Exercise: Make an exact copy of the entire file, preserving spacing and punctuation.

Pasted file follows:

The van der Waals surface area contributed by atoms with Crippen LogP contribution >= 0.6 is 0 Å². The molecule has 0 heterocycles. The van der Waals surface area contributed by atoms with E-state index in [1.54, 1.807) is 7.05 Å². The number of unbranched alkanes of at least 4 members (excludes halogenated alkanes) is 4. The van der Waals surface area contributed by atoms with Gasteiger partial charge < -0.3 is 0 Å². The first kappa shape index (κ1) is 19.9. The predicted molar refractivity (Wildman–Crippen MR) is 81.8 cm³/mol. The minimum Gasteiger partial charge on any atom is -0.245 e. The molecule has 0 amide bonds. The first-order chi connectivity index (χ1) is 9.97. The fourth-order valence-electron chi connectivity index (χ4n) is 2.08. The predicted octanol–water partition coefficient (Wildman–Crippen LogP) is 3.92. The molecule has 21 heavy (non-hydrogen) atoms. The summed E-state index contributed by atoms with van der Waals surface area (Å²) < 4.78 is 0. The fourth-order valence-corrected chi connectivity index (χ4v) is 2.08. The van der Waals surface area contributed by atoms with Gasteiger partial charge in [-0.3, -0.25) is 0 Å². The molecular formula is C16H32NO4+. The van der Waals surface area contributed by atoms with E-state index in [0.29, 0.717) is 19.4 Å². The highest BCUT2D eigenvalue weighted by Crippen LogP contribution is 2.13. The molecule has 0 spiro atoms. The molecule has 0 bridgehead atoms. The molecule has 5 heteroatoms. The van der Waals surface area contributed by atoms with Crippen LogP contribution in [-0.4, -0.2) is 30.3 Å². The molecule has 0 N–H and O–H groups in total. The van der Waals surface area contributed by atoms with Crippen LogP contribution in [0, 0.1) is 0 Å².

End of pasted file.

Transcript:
The van der Waals surface area contributed by atoms with Crippen LogP contribution >= 0.6 is 0 Å². The molecule has 0 heterocycles. The van der Waals surface area contributed by atoms with E-state index in [1.54, 1.807) is 7.05 Å². The number of unbranched alkanes of at least 4 members (excludes halogenated alkanes) is 4. The van der Waals surface area contributed by atoms with Gasteiger partial charge < -0.3 is 0 Å². The first kappa shape index (κ1) is 19.9. The predicted molar refractivity (Wildman–Crippen MR) is 81.8 cm³/mol. The minimum Gasteiger partial charge on any atom is -0.245 e. The molecule has 0 amide bonds. The first-order chi connectivity index (χ1) is 9.97. The fourth-order valence-electron chi connectivity index (χ4n) is 2.08. The predicted octanol–water partition coefficient (Wildman–Crippen LogP) is 3.92. The molecule has 21 heavy (non-hydrogen) atoms. The summed E-state index contributed by atoms with van der Waals surface area (Å²) < 4.78 is 0. The fourth-order valence-corrected chi connectivity index (χ4v) is 2.08. The van der Waals surface area contributed by atoms with Gasteiger partial charge in [-0.3, -0.25) is 0 Å². The molecular formula is C16H32NO4+. The van der Waals surface area contributed by atoms with E-state index in [0.29, 0.717) is 19.4 Å². The highest BCUT2D eigenvalue weighted by Crippen LogP contribution is 2.13. The molecule has 0 spiro atoms. The molecule has 0 bridgehead atoms. The molecule has 5 heteroatoms. The van der Waals surface area contributed by atoms with Crippen LogP contribution in [-0.4, -0.2) is 30.3 Å². The molecule has 0 N–H and O–H groups in total. The van der Waals surface area contributed by atoms with Crippen LogP contribution in [0, 0.1) is 0 Å².